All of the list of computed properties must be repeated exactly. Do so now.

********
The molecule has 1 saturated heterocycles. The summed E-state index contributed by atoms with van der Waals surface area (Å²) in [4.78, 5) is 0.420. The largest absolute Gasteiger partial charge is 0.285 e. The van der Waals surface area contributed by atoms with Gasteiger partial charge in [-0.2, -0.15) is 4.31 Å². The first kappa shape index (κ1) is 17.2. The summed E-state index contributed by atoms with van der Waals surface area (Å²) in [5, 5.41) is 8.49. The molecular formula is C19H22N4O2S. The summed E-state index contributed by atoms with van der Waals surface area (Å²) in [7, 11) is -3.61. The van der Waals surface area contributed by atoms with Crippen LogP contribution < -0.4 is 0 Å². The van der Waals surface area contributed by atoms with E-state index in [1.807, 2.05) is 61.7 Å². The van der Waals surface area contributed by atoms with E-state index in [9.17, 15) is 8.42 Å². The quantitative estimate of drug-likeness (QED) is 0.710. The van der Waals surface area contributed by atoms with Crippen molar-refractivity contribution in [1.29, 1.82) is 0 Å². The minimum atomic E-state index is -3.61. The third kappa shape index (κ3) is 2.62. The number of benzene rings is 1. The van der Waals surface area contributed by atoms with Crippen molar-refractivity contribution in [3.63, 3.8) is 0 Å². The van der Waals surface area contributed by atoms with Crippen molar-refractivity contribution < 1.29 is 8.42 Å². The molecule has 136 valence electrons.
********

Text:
The molecule has 1 saturated heterocycles. The summed E-state index contributed by atoms with van der Waals surface area (Å²) in [4.78, 5) is 0.420. The largest absolute Gasteiger partial charge is 0.285 e. The van der Waals surface area contributed by atoms with Gasteiger partial charge in [-0.2, -0.15) is 4.31 Å². The first kappa shape index (κ1) is 17.2. The summed E-state index contributed by atoms with van der Waals surface area (Å²) in [5, 5.41) is 8.49. The molecular formula is C19H22N4O2S. The summed E-state index contributed by atoms with van der Waals surface area (Å²) in [7, 11) is -3.61. The van der Waals surface area contributed by atoms with Crippen LogP contribution < -0.4 is 0 Å². The van der Waals surface area contributed by atoms with E-state index in [1.807, 2.05) is 61.7 Å². The van der Waals surface area contributed by atoms with E-state index in [9.17, 15) is 8.42 Å². The quantitative estimate of drug-likeness (QED) is 0.710. The van der Waals surface area contributed by atoms with Crippen molar-refractivity contribution in [1.29, 1.82) is 0 Å². The minimum atomic E-state index is -3.61. The third kappa shape index (κ3) is 2.62. The number of benzene rings is 1. The van der Waals surface area contributed by atoms with Crippen molar-refractivity contribution in [3.63, 3.8) is 0 Å². The van der Waals surface area contributed by atoms with Crippen molar-refractivity contribution < 1.29 is 8.42 Å². The molecule has 136 valence electrons.